It’s my belief that even Apple is confused about the iParadigm. Removing 3rd-party service widgets in “Today” is understandable, and allowing for Newsstand to be nested is commonsensical. But retaining the widget idea with stock apps seems like cheating. Making Newsstand appear to be a sandboxed, common app, but still forcing App Store content to appear in its threshold is frustrating. Shouldn’t all content access for an app be limited to the app itself? Is Newsstand still a folder, or is it finally an app? You can’t escape from it unless you hit the home button, but you can drag and re-arrange App Store apps from inside!

Even if we back up, and look at the design of iOS 7 as a whole, regardless of specific functions, the iParadigm shudders. Indecisiveness permeates throughout the entire interface of our “most innovative” OS. The über-hyped Parallax that draws in the user, that which is meant to “help establish hierarchy and order,” presents the following ideal:

Wallpaper > Contents > Centers

In this paradigm, user familiarity comes first, then comes the purpose for using the device, until finally comes the power-features, such as Notifications and Control. As you enter an app’s home, its icon, the entire interface zooms— perpetuating the idea that hierarchy is ever-present. You’re entering the second level of the homescreen. The fine-tuned parallax motion of overlays, icons, and menus, directly attests to and conflicts with this model. Whereas before there were well-defined parallel view hierarchies:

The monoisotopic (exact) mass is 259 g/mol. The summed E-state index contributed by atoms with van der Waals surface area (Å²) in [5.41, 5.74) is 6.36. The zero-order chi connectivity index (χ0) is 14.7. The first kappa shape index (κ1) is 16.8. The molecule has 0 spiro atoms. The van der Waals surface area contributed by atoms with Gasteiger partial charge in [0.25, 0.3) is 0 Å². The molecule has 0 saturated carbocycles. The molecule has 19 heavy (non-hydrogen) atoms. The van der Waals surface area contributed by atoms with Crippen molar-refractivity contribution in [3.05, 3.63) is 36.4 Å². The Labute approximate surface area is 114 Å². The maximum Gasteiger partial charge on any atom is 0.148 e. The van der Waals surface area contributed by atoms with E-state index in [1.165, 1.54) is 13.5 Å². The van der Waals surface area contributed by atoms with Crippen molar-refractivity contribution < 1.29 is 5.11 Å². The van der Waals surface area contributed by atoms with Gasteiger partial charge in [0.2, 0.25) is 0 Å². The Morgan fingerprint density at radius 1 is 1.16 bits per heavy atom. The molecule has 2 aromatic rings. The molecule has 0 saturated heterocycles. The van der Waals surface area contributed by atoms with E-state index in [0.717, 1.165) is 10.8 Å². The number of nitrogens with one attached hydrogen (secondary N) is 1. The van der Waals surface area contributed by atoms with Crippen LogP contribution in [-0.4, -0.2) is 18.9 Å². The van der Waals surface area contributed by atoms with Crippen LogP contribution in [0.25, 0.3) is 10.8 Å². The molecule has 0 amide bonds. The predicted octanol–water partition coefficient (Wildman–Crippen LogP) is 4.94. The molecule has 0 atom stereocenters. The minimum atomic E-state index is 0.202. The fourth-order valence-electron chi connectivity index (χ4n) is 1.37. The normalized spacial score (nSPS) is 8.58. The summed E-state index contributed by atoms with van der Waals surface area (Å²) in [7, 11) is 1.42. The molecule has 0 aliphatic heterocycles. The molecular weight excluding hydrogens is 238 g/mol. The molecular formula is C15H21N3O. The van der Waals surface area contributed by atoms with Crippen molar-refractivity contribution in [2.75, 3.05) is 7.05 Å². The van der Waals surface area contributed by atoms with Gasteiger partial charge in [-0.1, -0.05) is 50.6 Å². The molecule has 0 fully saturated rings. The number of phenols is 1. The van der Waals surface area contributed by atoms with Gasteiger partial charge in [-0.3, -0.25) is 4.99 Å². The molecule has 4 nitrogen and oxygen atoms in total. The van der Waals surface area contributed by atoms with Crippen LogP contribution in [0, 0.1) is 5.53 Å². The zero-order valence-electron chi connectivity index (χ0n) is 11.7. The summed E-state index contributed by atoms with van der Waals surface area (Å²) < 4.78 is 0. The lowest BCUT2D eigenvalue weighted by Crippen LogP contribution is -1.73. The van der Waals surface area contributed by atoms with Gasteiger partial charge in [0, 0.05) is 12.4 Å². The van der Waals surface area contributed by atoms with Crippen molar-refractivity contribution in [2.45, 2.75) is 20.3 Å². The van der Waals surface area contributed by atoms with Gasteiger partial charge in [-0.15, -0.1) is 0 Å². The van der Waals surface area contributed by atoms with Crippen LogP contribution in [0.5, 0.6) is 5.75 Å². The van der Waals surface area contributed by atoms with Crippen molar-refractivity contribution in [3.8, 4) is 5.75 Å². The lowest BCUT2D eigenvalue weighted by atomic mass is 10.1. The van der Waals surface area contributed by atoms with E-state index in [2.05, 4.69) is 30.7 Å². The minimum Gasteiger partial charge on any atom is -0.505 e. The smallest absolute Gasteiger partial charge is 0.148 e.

App/Folder > Content
Switcher > Notification Center

There is now one super-hierarchy that’s bound to confuse:

Wallpaper > Content/Switcher > Centers/Overlays

Each step of which is highlighted with unavoidable animations. If we think in utmost resoluteness, however, since the overlays and centers can be accessed from any area of iOS, and the switcher from every area except for the lockscreen, the hierarchy refines into two subsets:

Lockscreen: {Wallpaper > Content > Centers > Overlays}
Homescreen: {Wallpaper > Content/Switcher > Centers > Overlays}

With minor redundancies with the lockscreen and the content of the Centers (music controls and notifications appear in the main view, even though they are concurrently designated to their respective centers).

This all comes to a head with the final hit which killed the iParadigm: Quick Reply in Messages. On Mavericks. Back in iOS 4, long before this generation of Apple OSs (iOS 7 and Mavericks), the iParadigm was obvious; the reasons for no Quick Reply were apparent. Messages is an app, and so you should only be able to use it from the app. But, in iOS 7, isn’t Reminders still an app? Calendar? Stocks? Weather? Maps? Good lord, Maps overtakes precisely every possible interface in iOS when giving directions. So, why does Mavericks, an OS which doesn’t have any need for a native Quick Reply, deserve it more than an OS begging for it?

Who’s in charge here, the OS or the apps?
The designer or the developer?
The iParadigm or the competition?

Any honorable Apple developer would say the iParadigm. Yes, integrity is crown. But, whether they realized it or not, they no longer have any ground to stand on, for they removed it themselves. When I say I want an area in Today for my academic application, iStudiez, and a task-view for my productivity app, Clear, who are you to deny me? Apple’s favoritism for its own work is a knock to the gut of every iOS developer who’s released an app for iOS 7.

And now, we all have no choice but to watch for next year’s WWDC headline. If Apple ever believed in “no half measures,” iOS 7 is its greatest conflict, and iOS 8 can be its greatest redemption.



Julian Weiss
I. M. H. O.

iOS entrepreneur and design pragmatist. I love music & making apps, hire me to make yours! @insanj